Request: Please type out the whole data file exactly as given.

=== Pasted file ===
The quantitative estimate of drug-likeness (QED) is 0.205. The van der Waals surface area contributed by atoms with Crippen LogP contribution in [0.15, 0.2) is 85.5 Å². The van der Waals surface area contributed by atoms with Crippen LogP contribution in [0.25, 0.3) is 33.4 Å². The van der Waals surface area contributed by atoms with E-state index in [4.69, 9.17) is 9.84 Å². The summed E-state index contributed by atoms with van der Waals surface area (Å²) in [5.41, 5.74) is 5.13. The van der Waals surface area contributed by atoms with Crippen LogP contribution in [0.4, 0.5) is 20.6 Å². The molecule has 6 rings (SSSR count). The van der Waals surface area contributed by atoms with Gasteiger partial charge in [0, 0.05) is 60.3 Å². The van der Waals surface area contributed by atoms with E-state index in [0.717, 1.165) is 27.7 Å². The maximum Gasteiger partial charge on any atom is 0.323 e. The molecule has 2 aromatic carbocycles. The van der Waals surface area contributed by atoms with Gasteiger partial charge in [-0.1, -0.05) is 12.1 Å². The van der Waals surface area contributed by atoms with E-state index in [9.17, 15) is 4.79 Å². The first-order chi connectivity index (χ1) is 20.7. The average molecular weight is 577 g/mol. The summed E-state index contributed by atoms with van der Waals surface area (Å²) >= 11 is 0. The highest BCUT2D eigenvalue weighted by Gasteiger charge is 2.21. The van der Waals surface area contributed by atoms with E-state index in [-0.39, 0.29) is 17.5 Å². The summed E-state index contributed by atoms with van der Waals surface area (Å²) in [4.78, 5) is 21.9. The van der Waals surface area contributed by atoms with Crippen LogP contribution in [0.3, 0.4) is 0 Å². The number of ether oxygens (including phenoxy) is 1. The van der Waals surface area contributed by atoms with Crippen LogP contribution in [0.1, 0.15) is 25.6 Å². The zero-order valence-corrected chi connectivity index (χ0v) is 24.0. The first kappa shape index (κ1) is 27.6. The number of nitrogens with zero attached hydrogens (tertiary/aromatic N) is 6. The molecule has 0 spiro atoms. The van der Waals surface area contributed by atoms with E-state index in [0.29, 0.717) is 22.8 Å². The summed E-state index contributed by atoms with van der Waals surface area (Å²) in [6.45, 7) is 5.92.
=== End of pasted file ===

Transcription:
The quantitative estimate of drug-likeness (QED) is 0.205. The van der Waals surface area contributed by atoms with Crippen LogP contribution in [0.15, 0.2) is 85.5 Å². The van der Waals surface area contributed by atoms with Crippen LogP contribution in [0.25, 0.3) is 33.4 Å². The van der Waals surface area contributed by atoms with E-state index in [4.69, 9.17) is 9.84 Å². The summed E-state index contributed by atoms with van der Waals surface area (Å²) in [5.41, 5.74) is 5.13. The van der Waals surface area contributed by atoms with Crippen LogP contribution in [0.4, 0.5) is 20.6 Å². The molecule has 6 rings (SSSR count). The van der Waals surface area contributed by atoms with Gasteiger partial charge in [0, 0.05) is 60.3 Å². The van der Waals surface area contributed by atoms with E-state index in [0.717, 1.165) is 27.7 Å². The maximum Gasteiger partial charge on any atom is 0.323 e. The molecule has 2 aromatic carbocycles. The van der Waals surface area contributed by atoms with Gasteiger partial charge in [-0.1, -0.05) is 12.1 Å². The van der Waals surface area contributed by atoms with E-state index in [9.17, 15) is 4.79 Å². The first-order chi connectivity index (χ1) is 20.7. The average molecular weight is 577 g/mol. The summed E-state index contributed by atoms with van der Waals surface area (Å²) >= 11 is 0. The highest BCUT2D eigenvalue weighted by Gasteiger charge is 2.21. The van der Waals surface area contributed by atoms with E-state index in [-0.39, 0.29) is 17.5 Å². The summed E-state index contributed by atoms with van der Waals surface area (Å²) in [4.78, 5) is 21.9. The van der Waals surface area contributed by atoms with Crippen LogP contribution in [0.3, 0.4) is 0 Å². The number of ether oxygens (including phenoxy) is 1. The van der Waals surface area contributed by atoms with Crippen LogP contribution in [0.1, 0.15) is 25.6 Å². The zero-order valence-corrected chi connectivity index (χ0v) is 24.0. The first kappa shape index (κ1) is 27.6. The number of nitrogens with zero attached hydrogens (tertiary/aromatic N) is 6. The molecule has 0 spiro atoms. The van der Waals surface area contributed by atoms with E-state index in [0.29, 0.717) is 22.8 Å². The summed E-state index contributed by atoms with van der Waals surface area (Å²) in [6.45, 7) is 5.92.